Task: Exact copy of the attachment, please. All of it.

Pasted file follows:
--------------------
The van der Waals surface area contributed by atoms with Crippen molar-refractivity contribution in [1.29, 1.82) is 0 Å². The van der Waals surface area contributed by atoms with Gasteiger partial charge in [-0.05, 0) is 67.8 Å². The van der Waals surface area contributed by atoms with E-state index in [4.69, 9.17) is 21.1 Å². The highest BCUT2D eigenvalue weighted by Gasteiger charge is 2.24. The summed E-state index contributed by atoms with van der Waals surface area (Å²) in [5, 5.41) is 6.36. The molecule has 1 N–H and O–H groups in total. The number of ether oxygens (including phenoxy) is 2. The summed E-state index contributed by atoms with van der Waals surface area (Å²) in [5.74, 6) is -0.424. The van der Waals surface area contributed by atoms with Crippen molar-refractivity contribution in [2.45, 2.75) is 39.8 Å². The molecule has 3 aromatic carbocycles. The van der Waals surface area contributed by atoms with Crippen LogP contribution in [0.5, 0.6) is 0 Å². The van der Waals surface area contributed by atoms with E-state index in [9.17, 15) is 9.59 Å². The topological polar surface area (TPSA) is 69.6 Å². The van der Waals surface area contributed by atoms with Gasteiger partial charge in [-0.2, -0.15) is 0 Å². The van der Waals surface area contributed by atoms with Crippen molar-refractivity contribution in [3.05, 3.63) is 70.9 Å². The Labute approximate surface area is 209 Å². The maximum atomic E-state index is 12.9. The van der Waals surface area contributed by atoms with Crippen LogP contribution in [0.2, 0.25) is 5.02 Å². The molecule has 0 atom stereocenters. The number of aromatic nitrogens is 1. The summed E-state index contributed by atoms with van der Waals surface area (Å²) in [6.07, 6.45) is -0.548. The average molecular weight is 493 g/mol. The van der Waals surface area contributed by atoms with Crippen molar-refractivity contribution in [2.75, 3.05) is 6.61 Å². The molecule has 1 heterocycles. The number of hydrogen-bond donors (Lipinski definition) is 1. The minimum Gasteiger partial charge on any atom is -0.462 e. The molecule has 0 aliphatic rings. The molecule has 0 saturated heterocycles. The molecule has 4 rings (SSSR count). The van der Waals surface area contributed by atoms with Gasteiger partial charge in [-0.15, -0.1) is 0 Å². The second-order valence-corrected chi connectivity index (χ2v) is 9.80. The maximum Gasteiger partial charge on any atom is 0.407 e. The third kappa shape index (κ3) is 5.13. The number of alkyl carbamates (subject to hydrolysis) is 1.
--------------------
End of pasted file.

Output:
The van der Waals surface area contributed by atoms with Crippen molar-refractivity contribution in [1.29, 1.82) is 0 Å². The van der Waals surface area contributed by atoms with Gasteiger partial charge in [-0.05, 0) is 67.8 Å². The van der Waals surface area contributed by atoms with E-state index in [4.69, 9.17) is 21.1 Å². The highest BCUT2D eigenvalue weighted by Gasteiger charge is 2.24. The summed E-state index contributed by atoms with van der Waals surface area (Å²) in [5, 5.41) is 6.36. The molecule has 1 N–H and O–H groups in total. The number of ether oxygens (including phenoxy) is 2. The summed E-state index contributed by atoms with van der Waals surface area (Å²) in [5.74, 6) is -0.424. The van der Waals surface area contributed by atoms with Crippen molar-refractivity contribution in [2.45, 2.75) is 39.8 Å². The molecule has 3 aromatic carbocycles. The van der Waals surface area contributed by atoms with Crippen LogP contribution in [0.5, 0.6) is 0 Å². The van der Waals surface area contributed by atoms with E-state index in [9.17, 15) is 9.59 Å². The topological polar surface area (TPSA) is 69.6 Å². The van der Waals surface area contributed by atoms with Gasteiger partial charge in [-0.2, -0.15) is 0 Å². The van der Waals surface area contributed by atoms with Crippen molar-refractivity contribution in [3.05, 3.63) is 70.9 Å². The Labute approximate surface area is 209 Å². The maximum atomic E-state index is 12.9. The van der Waals surface area contributed by atoms with Crippen LogP contribution in [0.2, 0.25) is 5.02 Å². The molecule has 0 atom stereocenters. The number of aromatic nitrogens is 1. The summed E-state index contributed by atoms with van der Waals surface area (Å²) in [6.07, 6.45) is -0.548. The average molecular weight is 493 g/mol. The van der Waals surface area contributed by atoms with Crippen molar-refractivity contribution in [2.75, 3.05) is 6.61 Å². The molecule has 1 heterocycles. The number of hydrogen-bond donors (Lipinski definition) is 1. The minimum Gasteiger partial charge on any atom is -0.462 e. The molecule has 0 aliphatic rings. The molecule has 0 saturated heterocycles. The molecule has 4 rings (SSSR count). The van der Waals surface area contributed by atoms with Gasteiger partial charge in [-0.15, -0.1) is 0 Å². The second-order valence-corrected chi connectivity index (χ2v) is 9.80. The maximum Gasteiger partial charge on any atom is 0.407 e. The third kappa shape index (κ3) is 5.13. The number of alkyl carbamates (subject to hydrolysis) is 1.